By now you’ve probably noticed that there’s no Wikipedia today, and that Google has blacked out its logo, or that some of your favorite blog sites have faded to black. The effort is part of a protest of two bills before Congress, the Protect IP Act (PIPA) in the Senate and the Stop Online Piracy Act (SOPA) in the House, which would censor the Web and impose some stiff regulations on online businesses.
The purpose of the bill, which is backed by many in the music and film industries, is to stop online piracy which has been running rampant for several years now and some say is costing hundreds of thousands of jobs and millions, possibly even billions, of dollars in lost revenue. But opponents of the legislation who have turned their sites dark in a move of solidarity say the legislation infringes on freedom of speech and could even “break the Internet.”
According to the Washington Post, the bill would “enable copyright holders and the Justice Department to get court orders against sites that ‘engage in, enable, or facilitate’ copyright infringement. That could include, say, sites that host illegal mp3s or sites that link to such sites. Courts could bar advertisers and payment companies such as PayPal from doing business with the offending sites in question, order search engines to stop listing the accused infringers, or even require Internet service providers to block access entirely. The bills contain other provisions, too, like making it a felony to stream unauthorized content online.”
Although the Digital Millennium Copyright Act was passed in 1998, requiring any site hosting or linking to pirated material to take it down once notified, sites aren’t required to actively police their sites, which copyright holders say isn’t enough. So, with this new law, “Rather than receiving a notification for copyright violations, sites now face immediate action — up to and including being taken down before they have a chance to respond.” As the Washington Post points out:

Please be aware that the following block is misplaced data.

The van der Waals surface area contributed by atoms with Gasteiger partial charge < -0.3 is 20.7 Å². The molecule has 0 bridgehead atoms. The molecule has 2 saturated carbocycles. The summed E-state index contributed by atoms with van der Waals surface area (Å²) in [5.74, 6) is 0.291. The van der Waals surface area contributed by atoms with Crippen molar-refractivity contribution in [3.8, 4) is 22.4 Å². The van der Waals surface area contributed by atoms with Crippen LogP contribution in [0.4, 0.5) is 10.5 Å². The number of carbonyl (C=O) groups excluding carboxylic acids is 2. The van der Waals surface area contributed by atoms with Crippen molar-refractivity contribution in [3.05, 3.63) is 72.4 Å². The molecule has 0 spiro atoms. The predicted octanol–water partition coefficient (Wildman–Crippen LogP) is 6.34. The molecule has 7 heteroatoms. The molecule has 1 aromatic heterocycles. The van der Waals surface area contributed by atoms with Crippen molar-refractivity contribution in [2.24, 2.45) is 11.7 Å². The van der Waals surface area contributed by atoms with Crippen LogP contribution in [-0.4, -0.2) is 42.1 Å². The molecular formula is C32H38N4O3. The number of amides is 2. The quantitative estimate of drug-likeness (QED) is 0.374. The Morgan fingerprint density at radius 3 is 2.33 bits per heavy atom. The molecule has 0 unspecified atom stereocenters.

“Intermediary sites like YouTube and Flickr could lose their ‘safe harbor’ protections. Nonprofit or low-budget sites might not have the resources to defend themselves against costly lawsuits. And, meanwhile, larger companies like Google and Facebook could be forced to spend considerable time and money policing their millions of offerings each day for offending material.”
As far as the idea of breaking the Internet, sites in violation of the bill could be de-listed from the Domain Name System, meaning U.S. service providers would have to act as though the site didn’t exist at all. Users might then seek out foreign servers to host their material which brings a whole other issue of security into question.